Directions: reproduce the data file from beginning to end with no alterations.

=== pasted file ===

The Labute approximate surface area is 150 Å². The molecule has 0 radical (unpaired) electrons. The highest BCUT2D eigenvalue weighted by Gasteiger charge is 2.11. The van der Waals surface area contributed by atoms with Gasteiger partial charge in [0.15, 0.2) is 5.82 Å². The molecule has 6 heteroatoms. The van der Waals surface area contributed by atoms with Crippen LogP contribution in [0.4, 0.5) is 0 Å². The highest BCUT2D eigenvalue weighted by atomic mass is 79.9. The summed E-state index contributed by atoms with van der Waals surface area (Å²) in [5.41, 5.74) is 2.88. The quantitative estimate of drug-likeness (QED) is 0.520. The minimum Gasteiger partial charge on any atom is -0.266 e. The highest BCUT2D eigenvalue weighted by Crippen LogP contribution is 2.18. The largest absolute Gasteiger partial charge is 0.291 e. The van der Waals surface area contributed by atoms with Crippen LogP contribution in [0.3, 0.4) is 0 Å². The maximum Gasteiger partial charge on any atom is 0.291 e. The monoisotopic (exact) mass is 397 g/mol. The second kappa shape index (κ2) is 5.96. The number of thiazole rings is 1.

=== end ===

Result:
The Labute approximate surface area is 150 Å². The molecule has 0 radical (unpaired) electrons. The highest BCUT2D eigenvalue weighted by Gasteiger charge is 2.11. The van der Waals surface area contributed by atoms with Gasteiger partial charge in [0.15, 0.2) is 5.82 Å². The molecule has 6 heteroatoms. The van der Waals surface area contributed by atoms with Crippen LogP contribution in [0.4, 0.5) is 0 Å². The highest BCUT2D eigenvalue weighted by atomic mass is 79.9. The summed E-state index contributed by atoms with van der Waals surface area (Å²) in [5.41, 5.74) is 2.88. The quantitative estimate of drug-likeness (QED) is 0.520. The minimum Gasteiger partial charge on any atom is -0.266 e. The highest BCUT2D eigenvalue weighted by Crippen LogP contribution is 2.18. The largest absolute Gasteiger partial charge is 0.291 e. The van der Waals surface area contributed by atoms with Crippen LogP contribution in [0.3, 0.4) is 0 Å². The maximum Gasteiger partial charge on any atom is 0.291 e. The monoisotopic (exact) mass is 397 g/mol. The second kappa shape index (κ2) is 5.96. The number of thiazole rings is 1.